Knee osteoarthritis (OA) is the most common articular disease. Different methods are used to alleviate the symptoms of patients
with knee OA, including analgesics, physical therapy, exercise prescription, and intra-articular injections (glucocorticoids, hyaluronic acid [HA], etc). New studies have focused on modern therapeutic methods that stimulate cartilage healing process and improve the damage, including the use of platelet-rich plasma (PRP) as a complex of growth factors. Due to the high incidence of OA and its consequences, we decided to study the long-term effect of intraarticular injection of PRP and HA on clinical outcome and quality of life of patients with knee OA.
This non-placebo-controlled randomized clinical trial involved 160 patients affected by knee OA, grade 1–4 of Kellgren–Lawrence scale. In the PRP group (n = 87), two intra-articular injections at 4-week interval were applied, and in the HA group (n = 73), three doses of intra-articular injection at 1-week interval were applied. All patients were prospectively evaluated before and at 12 months after the treatment by Western Ontario and McMaster Universities Arthritis Index (WOMAC) and SF-36 questionnaires. The results were analyzed using SPSS 16.1 software (RCT code: IRCT2014012113442N5).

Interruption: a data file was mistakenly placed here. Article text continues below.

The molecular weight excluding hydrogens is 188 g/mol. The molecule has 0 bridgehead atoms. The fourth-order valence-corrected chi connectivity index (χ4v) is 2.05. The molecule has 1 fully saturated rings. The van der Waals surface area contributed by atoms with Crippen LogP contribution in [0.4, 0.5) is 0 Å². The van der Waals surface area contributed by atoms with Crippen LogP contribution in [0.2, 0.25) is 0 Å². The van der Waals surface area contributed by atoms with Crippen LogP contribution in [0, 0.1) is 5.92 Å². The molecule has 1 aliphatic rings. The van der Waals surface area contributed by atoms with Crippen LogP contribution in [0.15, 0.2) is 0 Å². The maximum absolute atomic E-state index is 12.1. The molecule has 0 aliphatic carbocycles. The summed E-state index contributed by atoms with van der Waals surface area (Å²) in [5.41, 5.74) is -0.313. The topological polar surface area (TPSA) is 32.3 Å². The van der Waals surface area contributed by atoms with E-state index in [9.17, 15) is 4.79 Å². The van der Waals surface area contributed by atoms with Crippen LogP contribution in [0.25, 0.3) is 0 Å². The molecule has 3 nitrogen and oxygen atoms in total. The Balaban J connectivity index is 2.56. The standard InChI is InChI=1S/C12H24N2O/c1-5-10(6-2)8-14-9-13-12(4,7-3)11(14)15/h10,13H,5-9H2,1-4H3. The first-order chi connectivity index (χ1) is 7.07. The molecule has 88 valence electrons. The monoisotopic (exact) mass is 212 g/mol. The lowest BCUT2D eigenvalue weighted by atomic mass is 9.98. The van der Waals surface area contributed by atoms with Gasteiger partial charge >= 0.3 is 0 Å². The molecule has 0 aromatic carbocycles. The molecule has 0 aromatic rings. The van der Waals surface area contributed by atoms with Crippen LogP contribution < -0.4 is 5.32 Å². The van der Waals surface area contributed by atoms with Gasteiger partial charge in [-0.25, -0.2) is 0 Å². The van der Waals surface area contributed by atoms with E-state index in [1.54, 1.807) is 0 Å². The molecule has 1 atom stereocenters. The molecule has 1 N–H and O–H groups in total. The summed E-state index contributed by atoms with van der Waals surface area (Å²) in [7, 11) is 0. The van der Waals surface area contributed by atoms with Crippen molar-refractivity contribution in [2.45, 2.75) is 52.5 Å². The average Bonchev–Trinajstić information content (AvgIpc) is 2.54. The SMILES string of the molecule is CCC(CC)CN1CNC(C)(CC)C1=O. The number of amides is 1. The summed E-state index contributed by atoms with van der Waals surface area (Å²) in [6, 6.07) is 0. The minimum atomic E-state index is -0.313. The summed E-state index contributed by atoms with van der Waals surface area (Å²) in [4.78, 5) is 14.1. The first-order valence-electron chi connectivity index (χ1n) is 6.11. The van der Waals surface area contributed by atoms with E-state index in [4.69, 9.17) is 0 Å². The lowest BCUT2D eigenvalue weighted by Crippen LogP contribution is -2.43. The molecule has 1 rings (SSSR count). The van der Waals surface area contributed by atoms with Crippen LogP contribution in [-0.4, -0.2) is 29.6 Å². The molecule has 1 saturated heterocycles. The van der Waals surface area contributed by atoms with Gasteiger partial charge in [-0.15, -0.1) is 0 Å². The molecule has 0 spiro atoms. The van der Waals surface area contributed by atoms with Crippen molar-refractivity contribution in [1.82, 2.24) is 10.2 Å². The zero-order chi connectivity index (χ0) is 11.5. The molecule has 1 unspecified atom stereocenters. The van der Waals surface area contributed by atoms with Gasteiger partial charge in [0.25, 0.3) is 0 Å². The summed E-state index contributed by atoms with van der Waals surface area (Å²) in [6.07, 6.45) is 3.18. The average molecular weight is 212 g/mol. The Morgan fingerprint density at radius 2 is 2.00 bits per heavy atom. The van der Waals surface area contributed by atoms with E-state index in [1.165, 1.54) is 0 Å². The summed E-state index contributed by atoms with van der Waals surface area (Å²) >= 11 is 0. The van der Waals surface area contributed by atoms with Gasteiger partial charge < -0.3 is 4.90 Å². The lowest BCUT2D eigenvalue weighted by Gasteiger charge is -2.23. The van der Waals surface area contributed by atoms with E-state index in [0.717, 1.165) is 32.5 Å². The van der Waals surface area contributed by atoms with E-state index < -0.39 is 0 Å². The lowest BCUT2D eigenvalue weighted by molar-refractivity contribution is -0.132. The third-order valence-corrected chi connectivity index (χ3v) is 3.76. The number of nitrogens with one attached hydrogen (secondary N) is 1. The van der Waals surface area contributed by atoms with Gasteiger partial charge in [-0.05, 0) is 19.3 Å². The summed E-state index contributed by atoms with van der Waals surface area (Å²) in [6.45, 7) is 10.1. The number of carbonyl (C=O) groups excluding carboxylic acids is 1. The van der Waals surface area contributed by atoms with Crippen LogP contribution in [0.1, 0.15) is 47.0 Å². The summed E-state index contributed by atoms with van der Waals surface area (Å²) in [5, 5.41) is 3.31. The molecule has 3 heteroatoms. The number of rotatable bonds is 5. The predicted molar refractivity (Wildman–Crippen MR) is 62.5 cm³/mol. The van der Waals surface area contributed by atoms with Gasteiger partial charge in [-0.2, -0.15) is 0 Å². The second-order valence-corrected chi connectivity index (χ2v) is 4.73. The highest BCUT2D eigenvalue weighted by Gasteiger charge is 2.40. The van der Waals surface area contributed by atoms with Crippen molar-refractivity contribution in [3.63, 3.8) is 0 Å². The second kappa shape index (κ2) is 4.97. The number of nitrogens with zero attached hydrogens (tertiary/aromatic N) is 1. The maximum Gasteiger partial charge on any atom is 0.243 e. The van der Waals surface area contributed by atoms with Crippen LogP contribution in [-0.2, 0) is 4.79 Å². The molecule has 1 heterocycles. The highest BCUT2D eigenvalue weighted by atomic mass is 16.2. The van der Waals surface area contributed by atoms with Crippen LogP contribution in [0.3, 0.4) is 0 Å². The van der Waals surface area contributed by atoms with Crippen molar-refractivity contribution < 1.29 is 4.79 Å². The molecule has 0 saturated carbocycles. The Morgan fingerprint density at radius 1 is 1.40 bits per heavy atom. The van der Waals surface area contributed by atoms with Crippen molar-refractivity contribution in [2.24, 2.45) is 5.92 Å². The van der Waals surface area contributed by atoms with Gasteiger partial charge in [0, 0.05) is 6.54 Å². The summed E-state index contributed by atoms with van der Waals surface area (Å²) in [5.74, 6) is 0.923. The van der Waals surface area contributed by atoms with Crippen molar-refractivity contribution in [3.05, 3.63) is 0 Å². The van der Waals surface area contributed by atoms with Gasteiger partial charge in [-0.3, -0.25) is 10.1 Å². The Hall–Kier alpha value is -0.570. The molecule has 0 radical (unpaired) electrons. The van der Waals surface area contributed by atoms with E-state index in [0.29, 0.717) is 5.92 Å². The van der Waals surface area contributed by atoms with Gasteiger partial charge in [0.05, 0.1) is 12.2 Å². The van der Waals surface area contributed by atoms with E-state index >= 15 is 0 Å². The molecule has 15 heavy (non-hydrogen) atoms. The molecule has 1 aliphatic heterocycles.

At the 12-month follow-up, WOMAC pain score and bodily pain significantly improved in both groups; however, better results were determined in the PRP group compared to the HA group (P , 0.001). Other WOMAC and SF-36 parameters improved only in the PRP group. More improvement (but not statistically significant) was achieved in patients with grade 2 OA in both the groups.
This study suggests that PRP injection is more efficacious than HA injection in reducing symptoms and improving quality of life and is
a therapeutic option in select patients with knee OA who have not responded to conventional treatment.